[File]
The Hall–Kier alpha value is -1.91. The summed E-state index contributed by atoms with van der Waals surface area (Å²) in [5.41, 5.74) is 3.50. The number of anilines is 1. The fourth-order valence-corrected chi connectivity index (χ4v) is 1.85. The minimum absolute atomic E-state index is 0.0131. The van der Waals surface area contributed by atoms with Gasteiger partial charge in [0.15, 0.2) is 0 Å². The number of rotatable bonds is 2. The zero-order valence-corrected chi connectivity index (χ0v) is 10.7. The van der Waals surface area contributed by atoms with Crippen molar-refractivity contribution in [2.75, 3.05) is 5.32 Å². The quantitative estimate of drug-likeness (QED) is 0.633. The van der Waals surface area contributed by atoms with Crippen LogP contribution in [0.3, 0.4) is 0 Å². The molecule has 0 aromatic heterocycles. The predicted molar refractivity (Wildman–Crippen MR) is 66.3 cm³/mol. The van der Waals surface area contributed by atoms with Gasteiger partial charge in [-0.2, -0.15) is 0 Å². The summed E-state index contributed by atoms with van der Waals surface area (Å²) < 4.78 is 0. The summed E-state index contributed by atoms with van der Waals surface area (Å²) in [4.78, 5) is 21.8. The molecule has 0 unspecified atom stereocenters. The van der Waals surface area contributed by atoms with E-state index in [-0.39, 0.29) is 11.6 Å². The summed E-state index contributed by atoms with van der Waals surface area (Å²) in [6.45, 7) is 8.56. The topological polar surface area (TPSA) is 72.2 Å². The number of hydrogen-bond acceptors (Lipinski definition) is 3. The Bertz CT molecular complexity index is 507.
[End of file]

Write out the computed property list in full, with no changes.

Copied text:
The Hall–Kier alpha value is -1.91. The summed E-state index contributed by atoms with van der Waals surface area (Å²) in [5.41, 5.74) is 3.50. The number of anilines is 1. The fourth-order valence-corrected chi connectivity index (χ4v) is 1.85. The minimum absolute atomic E-state index is 0.0131. The van der Waals surface area contributed by atoms with Gasteiger partial charge in [0.15, 0.2) is 0 Å². The number of rotatable bonds is 2. The zero-order valence-corrected chi connectivity index (χ0v) is 10.7. The van der Waals surface area contributed by atoms with Crippen molar-refractivity contribution in [2.75, 3.05) is 5.32 Å². The quantitative estimate of drug-likeness (QED) is 0.633. The van der Waals surface area contributed by atoms with Crippen LogP contribution in [0.3, 0.4) is 0 Å². The molecule has 0 aromatic heterocycles. The predicted molar refractivity (Wildman–Crippen MR) is 66.3 cm³/mol. The van der Waals surface area contributed by atoms with Gasteiger partial charge in [-0.2, -0.15) is 0 Å². The summed E-state index contributed by atoms with van der Waals surface area (Å²) < 4.78 is 0. The summed E-state index contributed by atoms with van der Waals surface area (Å²) in [4.78, 5) is 21.8. The molecule has 0 unspecified atom stereocenters. The van der Waals surface area contributed by atoms with E-state index in [-0.39, 0.29) is 11.6 Å². The summed E-state index contributed by atoms with van der Waals surface area (Å²) in [6.45, 7) is 8.56. The topological polar surface area (TPSA) is 72.2 Å². The number of hydrogen-bond acceptors (Lipinski definition) is 3. The Bertz CT molecular complexity index is 507.